• match ignites paper
  • paper ignites kindling
  • kindling ignites small wood
  • small wood ignites larger wood.

But I’ve been told that what goes on within the fire box is anything but basic combustion. And this is where I start to become a deer in the headlights listening to Daryl Lamppa talk about the inner workings of his wood burning stoves. I understand the concepts as:

  1. Get the fire chamber hot fast: this turns smoke into flame (gasification).
  2. Maximize front to back burn: this helps extract all the btu’s out of the wood.
  3. Control the amount of oxygen within the fire chamber: this allows heat to stay in the room, not as much up the chimney.

Looking up

After lighting the fire, I step outside and inspect the chimney. I do see some trails of smoke. I tend to my cold plunge, and sweep my sauna deck. After about ten minutes of tidying up, I return to the hot room. The fire in my BluFlame is rocking. Returning to Daryl’s instructions, I close the firebox and bring the middle lever/damper in the stove to about half way. The flames are dancing, a Grateful Dead loose and free flow style. The stove takes on the sound of “tick, tick, tick” as if in rhythm. Expanding metal.

Now, I am curious. What is it about all this gasification and clean burn talk? Returning to my sauna deck, I note that a trail of white smoke is still coming out of the chimney. Have I done something wrong? But suddenly, like when Wizard of Oz turns from black & white to technicolor, the smoke is gone. WTF? Did my fire go out? Returning to the hot room, the flames are dancing right along. And sure enough, wisps of blue flame.

We have achieved gasification!

Sauna time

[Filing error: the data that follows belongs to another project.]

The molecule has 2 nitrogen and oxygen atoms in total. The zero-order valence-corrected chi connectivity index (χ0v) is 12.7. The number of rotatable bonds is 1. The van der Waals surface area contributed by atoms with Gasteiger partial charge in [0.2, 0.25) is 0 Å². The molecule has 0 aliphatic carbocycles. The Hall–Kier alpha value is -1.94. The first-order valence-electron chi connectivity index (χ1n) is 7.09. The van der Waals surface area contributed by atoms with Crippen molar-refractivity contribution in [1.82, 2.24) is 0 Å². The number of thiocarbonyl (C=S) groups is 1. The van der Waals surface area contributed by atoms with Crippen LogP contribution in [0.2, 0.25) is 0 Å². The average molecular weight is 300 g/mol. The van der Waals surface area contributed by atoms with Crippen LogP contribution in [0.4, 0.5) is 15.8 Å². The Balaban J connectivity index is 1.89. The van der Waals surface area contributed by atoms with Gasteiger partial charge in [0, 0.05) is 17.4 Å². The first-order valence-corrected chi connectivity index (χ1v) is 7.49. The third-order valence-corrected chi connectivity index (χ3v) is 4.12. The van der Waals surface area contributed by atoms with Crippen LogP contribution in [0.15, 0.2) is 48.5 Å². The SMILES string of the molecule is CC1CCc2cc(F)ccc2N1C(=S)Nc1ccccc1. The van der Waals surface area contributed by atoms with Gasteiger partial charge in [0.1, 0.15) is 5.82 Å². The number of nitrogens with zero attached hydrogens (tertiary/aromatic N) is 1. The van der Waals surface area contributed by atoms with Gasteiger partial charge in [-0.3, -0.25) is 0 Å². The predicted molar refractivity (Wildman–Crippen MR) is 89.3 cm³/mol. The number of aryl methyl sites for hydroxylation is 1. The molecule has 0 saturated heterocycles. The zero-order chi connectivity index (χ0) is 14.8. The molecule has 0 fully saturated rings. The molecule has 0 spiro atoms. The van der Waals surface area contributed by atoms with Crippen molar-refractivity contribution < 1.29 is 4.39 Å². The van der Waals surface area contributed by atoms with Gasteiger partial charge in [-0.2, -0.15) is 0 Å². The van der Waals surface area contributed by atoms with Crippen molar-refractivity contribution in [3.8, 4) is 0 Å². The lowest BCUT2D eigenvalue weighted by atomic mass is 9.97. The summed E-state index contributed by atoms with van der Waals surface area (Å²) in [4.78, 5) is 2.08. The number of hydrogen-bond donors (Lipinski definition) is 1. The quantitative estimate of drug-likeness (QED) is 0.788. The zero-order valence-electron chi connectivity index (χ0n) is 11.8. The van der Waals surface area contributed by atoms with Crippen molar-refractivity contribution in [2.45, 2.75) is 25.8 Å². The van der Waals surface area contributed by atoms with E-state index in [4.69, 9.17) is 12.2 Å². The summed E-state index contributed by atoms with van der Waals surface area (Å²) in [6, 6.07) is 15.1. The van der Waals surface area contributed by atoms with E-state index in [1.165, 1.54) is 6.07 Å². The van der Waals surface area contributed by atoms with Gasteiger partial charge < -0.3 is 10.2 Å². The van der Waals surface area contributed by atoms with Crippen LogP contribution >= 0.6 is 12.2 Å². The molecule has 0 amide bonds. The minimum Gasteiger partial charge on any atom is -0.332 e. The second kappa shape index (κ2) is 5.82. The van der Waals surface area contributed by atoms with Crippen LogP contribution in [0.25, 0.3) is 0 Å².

From match to this moment, ten minutes have elapsed. It’s too cold and wet outside for a bike ride. So, I return to my house and ride my stationary bike for 45 minutes. Could it now be sauna time? Heading back out to my backyard sauna, the stove chimney is showing no smoke, as before. Just the tell tale heat trails that all is well inside the hot room.

It is now just under one hour since lighting of the match. Stepping into the sauna, we are at 155°f. (68°c.).

There is still plenty of fuel in the fire box from the original five sticks of firewood. I toss in one more stick of firewood, and settle into round one on the upper bench. I am feeling pretty good! Daryl would approve. I followed his instructions exactly, and things are humming along just fine.

Steam or not to steam? That’s a question

Some like to hit water on the rocks right away. For others, like popping the cork on a bottle of merlot, we like to decant on the bench. A friend likes to wait until the first bead of sweat drops from his forehead, then reward oneself with first steam.I follow that prescription. I fill the few minutes with my hand held heat gun. Most of the rocks are between 350°f – 400°f (177°c – 205°c).